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HD-200911-r-onion-rye-stuffing

INGREDIENTS

  1. One 9-inch-long loaf seeded rye bread, cut into 1-inch cubes
  2. 4 tablespoons unsalted butter
  3. 1 large sweet onion, such as Vidalia, halved and thinly sliced
  4. 1 celery rib, cut into 1/4-inch dice
  5. 1 teaspoon chopped sage
  6. 1 teaspoon thyme leaves
  7. 1/2 pound piece of slab bacon, sliced 1/2 inch thick and cut into 1/2-inch dice
  8. 2 1/2 cups chicken stock or low-sodium broth
  9. 1 egg
  10. 2 1/2 teaspoons kosher salt
  11. 1/2 teaspoon freshly ground pepper

INSTRUCTIONS

  • Preheat the oven to 375°. Lightly butter a 9-by-13-inch baking dish. On a large rimmed baking sheet, toast the rye bread cubes for about 15 minutes, tossing once halfway through, until lightly golden and dry. Transfer the bread to a large bowl.
  • In a skillet, melt the butter. Add the onion and celery; cook over moderate heat until tender, about 10 minutes. Add the sage and thyme and cook until fragrant, about 1 minute. Scrape into the bowl with the bread.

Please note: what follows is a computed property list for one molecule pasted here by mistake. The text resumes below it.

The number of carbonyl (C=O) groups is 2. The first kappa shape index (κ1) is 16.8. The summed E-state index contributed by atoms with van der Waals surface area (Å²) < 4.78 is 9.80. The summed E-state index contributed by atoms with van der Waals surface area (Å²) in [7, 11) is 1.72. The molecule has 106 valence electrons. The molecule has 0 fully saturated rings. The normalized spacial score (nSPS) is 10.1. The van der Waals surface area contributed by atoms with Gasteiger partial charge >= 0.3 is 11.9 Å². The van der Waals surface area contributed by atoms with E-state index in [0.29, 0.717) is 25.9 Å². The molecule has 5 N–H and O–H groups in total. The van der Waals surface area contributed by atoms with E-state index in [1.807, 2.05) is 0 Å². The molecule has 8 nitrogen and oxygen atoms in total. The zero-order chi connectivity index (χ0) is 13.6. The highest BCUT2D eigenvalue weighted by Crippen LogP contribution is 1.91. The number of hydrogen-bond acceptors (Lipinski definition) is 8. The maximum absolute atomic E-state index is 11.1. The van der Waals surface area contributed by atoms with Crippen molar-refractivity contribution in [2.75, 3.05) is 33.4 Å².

• Wipe out the skillet. Add the bacon and cook over moderate heat until browned, about 10 minutes. Using a slotted spoon, transfer the bacon to the bowl with the bread. In a medium bowl, whisk the chicken broth with the egg. Pour over the bread mixture and add the kosher salt and pepper. Toss until the bread soaks up the liquid. Scrape into the prepared baking dish and cover with foil. Refrigerate for at least 1 hour or overnight.

Bake the stuffing for about 30 minutes, until hot throughout. Remove the foil and bake for about 30 minutes longer, until the top is lightly golden. Serve hot or warm.